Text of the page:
Media Contact

March 19, 2019

Contact: Larry Hannan/SPLC Action (850) 661-0934

Contact: ACLU of Florida media office (786) 383-2737

Contact: Denise Rock/Florida Cares (561) 502-0393

March 19, 2020

Tallahassee, FL -- On Thursday the Florida Legislature will adjourn sine die for 2020 without passing any criminal justice reform. The Legislature chose not to act on multiple important reform proposals widely supported by Floridians.

Conducted by Tulchin Research, the polling showed more than four out of five voters in Florida believe the system needs reforms, including 49 percent who think major reforms are needed.Voters also don’t believe that prisons in Florida are doing a good job rehabilitating people and 72 percent favor reforming sentencing laws so incarcerated people can get more time off their sentence for good behavior and participating in rehabilitative programs, such as education and vocational training.

But the Florida Legislature didn't pass, or even consider, multiple bills that would have given people more time off for good behavior and also passed on considering sentencing reforms that would have prohibited long imprisonments for people who purchase or possess small amounts of illegal drugs for personal use and allow judges to use their discretion to depart from mandatory minimum sentences for a person convicted of trafficking under certain circumstances.

The prison population is now almost 100,000 people and costs Florida taxpayers nearly $3 billion a year. In the midst of the coronavirus pandemic, Florida’s overcrowded and understaffed and underfunded prisons also put people in prison at great risk. That will not get better without reform.

The following is a statement from Scott McCoy, senior policy counsel for SPLC Action:

“Criminal justice reform is both needed and widely supported in Florida. It is mystifying that the Florida Legislature chose to ignore common sense policy changes that would have saved the state money and gotten more people out of prison. The Trump Administration and many southern states like Louisiana, Mississippi, and Georgia have embraced criminal justice reform because it is good public policy. Florida must act now or risk remaining an outlier. Failing to enact meaningful criminal justice reform also needlessly puts people in prison at risk from the coronavirus.”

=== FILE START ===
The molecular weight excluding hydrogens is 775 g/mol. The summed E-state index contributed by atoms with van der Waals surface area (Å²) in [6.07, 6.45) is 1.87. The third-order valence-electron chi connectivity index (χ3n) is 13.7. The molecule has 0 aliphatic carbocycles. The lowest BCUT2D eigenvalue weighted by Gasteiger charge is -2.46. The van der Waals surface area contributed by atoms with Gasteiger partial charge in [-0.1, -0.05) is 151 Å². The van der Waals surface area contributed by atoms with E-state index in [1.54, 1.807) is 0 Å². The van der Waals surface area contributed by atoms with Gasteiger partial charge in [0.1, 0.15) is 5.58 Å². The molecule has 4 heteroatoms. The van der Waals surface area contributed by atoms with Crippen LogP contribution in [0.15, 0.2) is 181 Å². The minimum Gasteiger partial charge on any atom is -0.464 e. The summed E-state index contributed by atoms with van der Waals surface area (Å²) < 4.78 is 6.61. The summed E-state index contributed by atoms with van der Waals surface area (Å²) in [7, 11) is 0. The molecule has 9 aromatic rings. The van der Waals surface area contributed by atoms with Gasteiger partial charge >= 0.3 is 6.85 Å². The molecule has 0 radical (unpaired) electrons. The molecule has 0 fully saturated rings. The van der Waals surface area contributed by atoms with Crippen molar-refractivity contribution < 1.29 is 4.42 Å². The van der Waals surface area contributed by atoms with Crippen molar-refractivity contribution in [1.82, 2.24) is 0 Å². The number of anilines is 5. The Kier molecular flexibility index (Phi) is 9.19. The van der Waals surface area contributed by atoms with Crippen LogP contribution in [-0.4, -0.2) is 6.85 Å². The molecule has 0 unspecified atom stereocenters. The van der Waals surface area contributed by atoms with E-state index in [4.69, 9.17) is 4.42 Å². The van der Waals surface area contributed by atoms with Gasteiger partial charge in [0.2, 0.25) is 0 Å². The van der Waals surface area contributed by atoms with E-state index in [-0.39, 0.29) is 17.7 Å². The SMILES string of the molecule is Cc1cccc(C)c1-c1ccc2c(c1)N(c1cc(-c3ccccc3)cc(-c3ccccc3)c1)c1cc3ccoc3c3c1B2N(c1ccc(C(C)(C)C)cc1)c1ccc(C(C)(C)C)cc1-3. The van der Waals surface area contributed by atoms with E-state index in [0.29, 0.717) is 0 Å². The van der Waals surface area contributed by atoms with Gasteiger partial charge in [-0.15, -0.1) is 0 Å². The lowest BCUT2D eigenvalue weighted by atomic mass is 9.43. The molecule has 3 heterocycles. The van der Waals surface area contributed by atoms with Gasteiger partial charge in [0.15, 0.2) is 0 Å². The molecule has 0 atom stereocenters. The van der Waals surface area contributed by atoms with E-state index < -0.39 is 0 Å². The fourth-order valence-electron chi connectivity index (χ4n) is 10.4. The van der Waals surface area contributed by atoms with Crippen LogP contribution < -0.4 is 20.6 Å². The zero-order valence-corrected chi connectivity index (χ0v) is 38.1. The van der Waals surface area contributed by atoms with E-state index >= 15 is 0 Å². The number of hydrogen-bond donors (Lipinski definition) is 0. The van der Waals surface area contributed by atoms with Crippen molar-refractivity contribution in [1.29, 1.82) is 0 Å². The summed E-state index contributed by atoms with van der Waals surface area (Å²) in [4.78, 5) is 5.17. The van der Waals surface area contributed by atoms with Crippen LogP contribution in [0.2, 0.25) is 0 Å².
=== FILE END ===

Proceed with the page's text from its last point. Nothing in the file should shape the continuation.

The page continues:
The following is a statement from Kara Gross, legislative director and senior policy counsel for the ACLU of Florida:

“Once again, state lawmakers have failed their constituents by not making criminal justice reform a priority. It’s disturbing that year after year, despite the fact that 82 percent of Floridians believe our criminal justice system needs reform, that our lawmakers fail to act on common sense reforms that numerous other states, including our Southern neighbors, have implemented. We need comprehensive reform – we need to increase rehabilitation in prisons, we need more educational and vocational programming, and we need to stop warehousing individuals who do not need to be in prison. We hope our elected officials listen to the voices of the many Floridians calling upon them to reform our broken system.”

The following is a statement from Denise Rock, executive director of Florida Cares Charity Corp., dedicated to improving the lives of the incarcerated:

“Without minor reforms like Senate Bill 346 we are going to continue to put people in prison for more than a year when they possess one gram or less of cocaine.   This is someone with a substance abuse addiction who needs treatment, not prison.  The inability to pass the smallest reform such as this makes it blatantly clear that those in power in the House are strong arming other legislators, holding them hostage to their own agenda, and not following the will of the citizens of Florida.”